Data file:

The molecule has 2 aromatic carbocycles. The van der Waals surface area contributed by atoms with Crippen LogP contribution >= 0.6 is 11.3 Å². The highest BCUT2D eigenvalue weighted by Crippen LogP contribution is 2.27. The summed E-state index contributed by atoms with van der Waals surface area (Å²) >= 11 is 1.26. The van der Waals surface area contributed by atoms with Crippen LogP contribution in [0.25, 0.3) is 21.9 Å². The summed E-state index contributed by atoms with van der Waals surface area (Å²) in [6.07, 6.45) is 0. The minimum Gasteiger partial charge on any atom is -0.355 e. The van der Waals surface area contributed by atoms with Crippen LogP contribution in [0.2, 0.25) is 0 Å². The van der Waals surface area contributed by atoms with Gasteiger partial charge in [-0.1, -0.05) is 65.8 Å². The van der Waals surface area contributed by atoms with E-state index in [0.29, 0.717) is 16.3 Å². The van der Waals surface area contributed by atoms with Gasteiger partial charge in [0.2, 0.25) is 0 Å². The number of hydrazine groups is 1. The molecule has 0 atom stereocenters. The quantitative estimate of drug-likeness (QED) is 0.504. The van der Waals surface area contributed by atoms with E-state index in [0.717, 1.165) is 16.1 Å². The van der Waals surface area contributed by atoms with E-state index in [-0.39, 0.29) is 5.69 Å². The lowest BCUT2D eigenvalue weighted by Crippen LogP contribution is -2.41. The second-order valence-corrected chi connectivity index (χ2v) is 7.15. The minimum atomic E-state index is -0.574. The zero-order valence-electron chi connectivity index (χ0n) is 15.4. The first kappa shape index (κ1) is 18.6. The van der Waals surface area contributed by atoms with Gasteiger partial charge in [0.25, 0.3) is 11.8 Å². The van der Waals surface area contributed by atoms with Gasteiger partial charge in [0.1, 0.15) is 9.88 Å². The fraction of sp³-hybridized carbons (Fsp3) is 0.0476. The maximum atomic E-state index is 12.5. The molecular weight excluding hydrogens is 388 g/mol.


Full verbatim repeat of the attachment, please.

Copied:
The molecule has 2 aromatic carbocycles. The van der Waals surface area contributed by atoms with Crippen LogP contribution >= 0.6 is 11.3 Å². The highest BCUT2D eigenvalue weighted by Crippen LogP contribution is 2.27. The summed E-state index contributed by atoms with van der Waals surface area (Å²) >= 11 is 1.26. The van der Waals surface area contributed by atoms with Crippen LogP contribution in [0.25, 0.3) is 21.9 Å². The summed E-state index contributed by atoms with van der Waals surface area (Å²) in [6.07, 6.45) is 0. The minimum Gasteiger partial charge on any atom is -0.355 e. The van der Waals surface area contributed by atoms with Crippen LogP contribution in [0.2, 0.25) is 0 Å². The van der Waals surface area contributed by atoms with Gasteiger partial charge in [-0.1, -0.05) is 65.8 Å². The van der Waals surface area contributed by atoms with E-state index in [0.29, 0.717) is 16.3 Å². The van der Waals surface area contributed by atoms with Gasteiger partial charge in [0.2, 0.25) is 0 Å². The number of hydrazine groups is 1. The molecule has 0 atom stereocenters. The quantitative estimate of drug-likeness (QED) is 0.504. The van der Waals surface area contributed by atoms with E-state index in [0.717, 1.165) is 16.1 Å². The van der Waals surface area contributed by atoms with E-state index in [-0.39, 0.29) is 5.69 Å². The lowest BCUT2D eigenvalue weighted by Crippen LogP contribution is -2.41. The second-order valence-corrected chi connectivity index (χ2v) is 7.15. The minimum atomic E-state index is -0.574. The zero-order valence-electron chi connectivity index (χ0n) is 15.4. The first kappa shape index (κ1) is 18.6. The van der Waals surface area contributed by atoms with Gasteiger partial charge in [0.25, 0.3) is 11.8 Å². The van der Waals surface area contributed by atoms with Gasteiger partial charge in [0.1, 0.15) is 9.88 Å². The fraction of sp³-hybridized carbons (Fsp3) is 0.0476. The maximum atomic E-state index is 12.5. The molecular weight excluding hydrogens is 388 g/mol.